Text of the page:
Kalidheen (2012) provides evidence of Grade 11 learners who continue to struggle with algebraic syntax involving negatives. For example, she asked Simon to respond to the following question: subtract 2b from 8, 2bb, 2ba and 2b − 2a.

Simon: It’s going to be 8 minus 2b and the answer is going to be 8 minus 2b. The answer will still be 8 mam … cos… er here we have 8. We have numbers only and not letters and this side on the right we have two b’s so there is no way we can take it out from 8 while there’s no b’s.

Kalidheen: So you’ve got subtract 2b from 8 and your answer is 8. Right?

Simon: Still 8.

Kalidheen: So you left out the 2b. Why?

Simon: Cos, the 2b mam … cos … it is what, it is what, it had to be subtracted from 8 and we couldn’t.

Kalidheen: Ok, so what happens if I make this 2b minus b (i.e. 2bb)? What will happen then?

Simon : 2b minus b? No mam it’s, two b’s minus one b so it’s gonna be b.

Kalidheen: And then, if I had … ok let’s say I change this to 2b minus a.

Simon: 2b minus a? Mam you couldn’t … it can’t be … it can’t be done cos there’s no, there’s no a’s here, it’s only b’s.

Kalidheen: Ok, so, what would happen here? What will the answer be?

Simon: No mam, it will be left like this (i.e. 2ba).

Simon provides the correct answers when both terms contain letters. However, when only one term contains a letter, he eliminates the term because it cannot be subtracted from 8 ‘while there’s no b’s’. Yet he does not eliminate the term in a when dealing with 2ba. He is one of many learners who uses a different strategy depending on whether both terms contain letters. His responses also show that he is working with a partitioning structure of subtraction, that is, as ‘take away’ (Haylock, 2006). Such a view of subtraction is inadequate for algebra but it goes some way to explaining why learners might claim incorrectly that 8 − 2b = 8 but also claim correctly that 2ba cannot be done ‘cos there’s no a’s here [to take away]’.

In contrast, other interviews show evidence of learners paying explicit attention to signs and operations yet over-generalising methods from equation solving when working with expressions (e.g. Gumpo, 2011; Mashazi, 2012). Mashazi (2012, p. 21) asked Themba (Grade 9) to explain his solution to: ‘Simplify 3x + 2 + x’:

Themba: They said simplify. The first thing that I did, I grouped the like terms then I got the answer.

Mashazi: How did you group your like terms?

Themba: They said 3x + 2 + x then I said eh, when x comes between 3x and 2 it changes the sign to negative x, then I said 3xx + 2, then I got the answer for 3xx which is 2x and I left the 2 there, then I said 2x + 2 which gave me 4x.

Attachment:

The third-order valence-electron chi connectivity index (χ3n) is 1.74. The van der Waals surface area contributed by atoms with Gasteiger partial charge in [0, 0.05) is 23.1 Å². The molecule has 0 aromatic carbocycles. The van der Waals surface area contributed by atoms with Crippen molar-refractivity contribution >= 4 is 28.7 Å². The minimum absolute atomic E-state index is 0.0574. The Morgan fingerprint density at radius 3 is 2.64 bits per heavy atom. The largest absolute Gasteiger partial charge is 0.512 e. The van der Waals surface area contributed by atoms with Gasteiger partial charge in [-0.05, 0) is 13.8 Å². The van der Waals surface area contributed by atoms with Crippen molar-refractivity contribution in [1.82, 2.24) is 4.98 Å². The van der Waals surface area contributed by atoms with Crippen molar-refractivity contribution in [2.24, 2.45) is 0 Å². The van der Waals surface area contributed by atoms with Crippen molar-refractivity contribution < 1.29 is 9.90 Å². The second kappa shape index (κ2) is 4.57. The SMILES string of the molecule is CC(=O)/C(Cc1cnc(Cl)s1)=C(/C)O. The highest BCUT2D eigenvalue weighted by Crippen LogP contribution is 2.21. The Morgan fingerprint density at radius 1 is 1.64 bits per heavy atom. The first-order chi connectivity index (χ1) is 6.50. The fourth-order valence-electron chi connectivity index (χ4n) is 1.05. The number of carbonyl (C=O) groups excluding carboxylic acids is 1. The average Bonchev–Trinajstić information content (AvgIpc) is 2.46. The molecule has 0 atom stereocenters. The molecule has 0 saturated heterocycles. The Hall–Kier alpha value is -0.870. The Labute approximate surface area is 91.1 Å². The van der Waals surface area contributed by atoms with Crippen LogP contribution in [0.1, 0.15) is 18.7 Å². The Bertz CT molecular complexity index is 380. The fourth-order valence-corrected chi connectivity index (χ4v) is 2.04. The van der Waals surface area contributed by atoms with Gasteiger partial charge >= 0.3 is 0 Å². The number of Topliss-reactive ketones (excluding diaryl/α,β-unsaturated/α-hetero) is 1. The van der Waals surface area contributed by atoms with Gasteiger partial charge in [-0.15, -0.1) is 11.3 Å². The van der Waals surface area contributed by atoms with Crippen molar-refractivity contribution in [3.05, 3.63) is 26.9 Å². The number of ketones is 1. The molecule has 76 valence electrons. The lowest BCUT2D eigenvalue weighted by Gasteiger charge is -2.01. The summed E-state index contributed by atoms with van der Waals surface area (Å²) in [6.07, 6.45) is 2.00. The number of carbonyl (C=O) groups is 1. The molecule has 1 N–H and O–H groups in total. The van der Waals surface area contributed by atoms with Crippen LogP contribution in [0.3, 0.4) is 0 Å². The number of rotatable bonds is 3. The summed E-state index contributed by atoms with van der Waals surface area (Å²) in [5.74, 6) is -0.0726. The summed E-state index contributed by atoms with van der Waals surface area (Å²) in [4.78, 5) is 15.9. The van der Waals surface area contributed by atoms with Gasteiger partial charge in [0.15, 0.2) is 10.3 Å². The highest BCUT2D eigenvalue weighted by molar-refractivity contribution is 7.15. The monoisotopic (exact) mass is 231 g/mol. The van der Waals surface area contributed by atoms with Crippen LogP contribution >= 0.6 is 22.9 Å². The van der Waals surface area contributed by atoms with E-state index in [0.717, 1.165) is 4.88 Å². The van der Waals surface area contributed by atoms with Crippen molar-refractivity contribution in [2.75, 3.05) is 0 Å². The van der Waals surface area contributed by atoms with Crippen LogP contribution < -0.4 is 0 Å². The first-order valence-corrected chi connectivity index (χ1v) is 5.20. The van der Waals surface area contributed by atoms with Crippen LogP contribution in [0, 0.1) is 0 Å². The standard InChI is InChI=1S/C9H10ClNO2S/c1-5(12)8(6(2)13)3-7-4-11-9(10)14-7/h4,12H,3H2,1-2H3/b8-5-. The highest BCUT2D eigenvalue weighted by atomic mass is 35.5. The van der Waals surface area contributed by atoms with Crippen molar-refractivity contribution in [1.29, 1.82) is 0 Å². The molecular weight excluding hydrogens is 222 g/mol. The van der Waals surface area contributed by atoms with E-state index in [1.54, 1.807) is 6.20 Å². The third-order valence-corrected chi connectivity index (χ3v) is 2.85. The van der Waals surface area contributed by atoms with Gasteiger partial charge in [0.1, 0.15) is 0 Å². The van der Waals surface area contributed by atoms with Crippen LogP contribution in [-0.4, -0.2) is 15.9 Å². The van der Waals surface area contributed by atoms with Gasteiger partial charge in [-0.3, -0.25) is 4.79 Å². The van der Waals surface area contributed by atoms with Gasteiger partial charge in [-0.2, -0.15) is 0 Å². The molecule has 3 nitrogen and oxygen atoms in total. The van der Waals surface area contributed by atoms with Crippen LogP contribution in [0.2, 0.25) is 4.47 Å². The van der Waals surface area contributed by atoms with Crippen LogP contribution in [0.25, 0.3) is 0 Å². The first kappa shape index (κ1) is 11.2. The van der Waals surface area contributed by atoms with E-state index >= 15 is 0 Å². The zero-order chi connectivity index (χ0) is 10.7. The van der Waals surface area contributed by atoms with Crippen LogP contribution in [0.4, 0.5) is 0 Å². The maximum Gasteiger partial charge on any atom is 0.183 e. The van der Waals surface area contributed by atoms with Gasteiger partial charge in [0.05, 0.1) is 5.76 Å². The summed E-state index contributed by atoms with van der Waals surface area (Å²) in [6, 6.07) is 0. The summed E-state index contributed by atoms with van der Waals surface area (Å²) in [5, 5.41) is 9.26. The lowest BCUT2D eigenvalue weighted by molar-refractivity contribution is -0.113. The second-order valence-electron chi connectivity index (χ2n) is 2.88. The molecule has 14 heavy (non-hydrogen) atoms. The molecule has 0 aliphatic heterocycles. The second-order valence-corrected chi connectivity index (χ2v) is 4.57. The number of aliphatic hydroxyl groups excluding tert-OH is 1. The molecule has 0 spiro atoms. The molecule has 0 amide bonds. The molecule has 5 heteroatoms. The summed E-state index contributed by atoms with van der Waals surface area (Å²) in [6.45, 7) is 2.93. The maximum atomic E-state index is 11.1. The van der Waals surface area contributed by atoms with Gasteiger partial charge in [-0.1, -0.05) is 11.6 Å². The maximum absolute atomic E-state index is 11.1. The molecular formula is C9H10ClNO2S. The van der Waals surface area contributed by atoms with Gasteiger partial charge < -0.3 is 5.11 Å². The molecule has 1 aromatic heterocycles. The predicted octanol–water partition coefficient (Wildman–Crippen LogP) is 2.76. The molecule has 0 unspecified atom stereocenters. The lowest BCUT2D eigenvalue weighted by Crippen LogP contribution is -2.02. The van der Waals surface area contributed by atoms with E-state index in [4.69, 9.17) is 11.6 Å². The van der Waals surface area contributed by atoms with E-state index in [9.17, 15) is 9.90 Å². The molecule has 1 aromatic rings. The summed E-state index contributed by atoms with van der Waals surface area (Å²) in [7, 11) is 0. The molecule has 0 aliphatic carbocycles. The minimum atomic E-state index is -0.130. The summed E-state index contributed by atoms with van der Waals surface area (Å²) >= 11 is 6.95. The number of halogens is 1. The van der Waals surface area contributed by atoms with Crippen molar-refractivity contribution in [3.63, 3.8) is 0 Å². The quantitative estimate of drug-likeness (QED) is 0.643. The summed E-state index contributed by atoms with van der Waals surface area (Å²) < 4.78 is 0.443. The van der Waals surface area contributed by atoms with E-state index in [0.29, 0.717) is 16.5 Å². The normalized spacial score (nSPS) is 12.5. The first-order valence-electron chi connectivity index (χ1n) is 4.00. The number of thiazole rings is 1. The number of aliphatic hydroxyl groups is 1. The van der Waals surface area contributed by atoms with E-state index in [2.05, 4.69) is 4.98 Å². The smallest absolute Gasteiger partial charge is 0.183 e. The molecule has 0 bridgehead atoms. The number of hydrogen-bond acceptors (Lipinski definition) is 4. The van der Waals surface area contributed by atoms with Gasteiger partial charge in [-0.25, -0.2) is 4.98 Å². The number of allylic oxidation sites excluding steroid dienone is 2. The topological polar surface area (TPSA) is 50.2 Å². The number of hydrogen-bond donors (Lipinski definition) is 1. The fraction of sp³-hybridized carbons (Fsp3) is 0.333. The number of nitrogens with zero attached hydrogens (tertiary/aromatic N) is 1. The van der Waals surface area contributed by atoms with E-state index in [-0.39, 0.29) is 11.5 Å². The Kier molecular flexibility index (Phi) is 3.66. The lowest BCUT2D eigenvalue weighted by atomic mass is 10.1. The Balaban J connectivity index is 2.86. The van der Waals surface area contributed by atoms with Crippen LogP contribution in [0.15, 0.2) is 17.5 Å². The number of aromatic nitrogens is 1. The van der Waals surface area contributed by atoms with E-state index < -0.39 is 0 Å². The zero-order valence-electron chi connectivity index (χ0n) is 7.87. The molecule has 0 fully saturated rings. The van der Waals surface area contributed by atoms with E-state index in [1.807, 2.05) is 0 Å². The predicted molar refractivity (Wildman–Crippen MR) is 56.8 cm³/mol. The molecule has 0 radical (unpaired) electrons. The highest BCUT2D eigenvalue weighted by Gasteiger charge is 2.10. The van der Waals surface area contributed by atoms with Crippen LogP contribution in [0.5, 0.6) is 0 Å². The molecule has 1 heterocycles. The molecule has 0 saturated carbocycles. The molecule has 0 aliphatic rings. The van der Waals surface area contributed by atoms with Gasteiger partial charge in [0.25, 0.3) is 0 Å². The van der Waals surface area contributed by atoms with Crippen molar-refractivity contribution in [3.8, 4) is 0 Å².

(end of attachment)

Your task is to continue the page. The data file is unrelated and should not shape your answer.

Mashazi: Let us go back to where you added the like terms. You said when x moves closer to 3x, it changes the sign. Why?

Themba: Because that is how mam taught me that when x eh, when the equation moves to the other side it changes the sign.

Mashazi: Oh! When it is an equation. Is this an equation?

Themba: Yes, ma’am.

Mashazi: Why do you say it is an equation?

Themba: Because, ma’am, it has the variables.

Themba is confident in his selection and use of a strategy, albeit an inappropriate one. He changes the sign if a term moves to another position in the expression and his justification reveals some confusion between an equation and an expression. It also reflects inappropriate criteria for defining an equation and incorrect description of the objects he is working with, such a referring to a term as an equation.

Errors related to multiplication and indices

There is much evidence of learners applying the distributive law and the addition law of exponents inappropriately across various items in Question 1, particularly in Grade 10. Such errors account for the dip in the percentage of correct responses in Q1.1 and Q1.3 in Grade 10. By Grade 11 these errors were less frequent and this partially explains the substantial increase in the percentage of correct responses in items involving brackets.

Errors involving the addition law for exponents, that is, a m.a n = a m+n, are best illustrated by Q1.1, Q1.4 and Q1.5 as shown in Table 4. In Q1.1, 7a 2 is by far the most common error each year. The increase in the number of learners making this error in Grade 10 may suggest that learners’ knowledge of algebraic simplification is unstable. However, the increase in Grade 10 may also suggest that learners expected a more complex question given that the first part of the test contained more difficult curriculum items.

TABLE 4: Percentage of incorrect responses involving exponential laws.

Many learners treated the presence of brackets as a signal to multiply, not paying attention to the operations adjacent to the brackets. Consequently there is much evidence of the incorrect application of the distributive law in questions involving brackets. This is clearly illustrated in Q1.5 and Q1.6 as shown in Table 5. The percentage of learners giving these responses grows substantially from Grade 9 to Grade 10 and then drops off in Grade 11.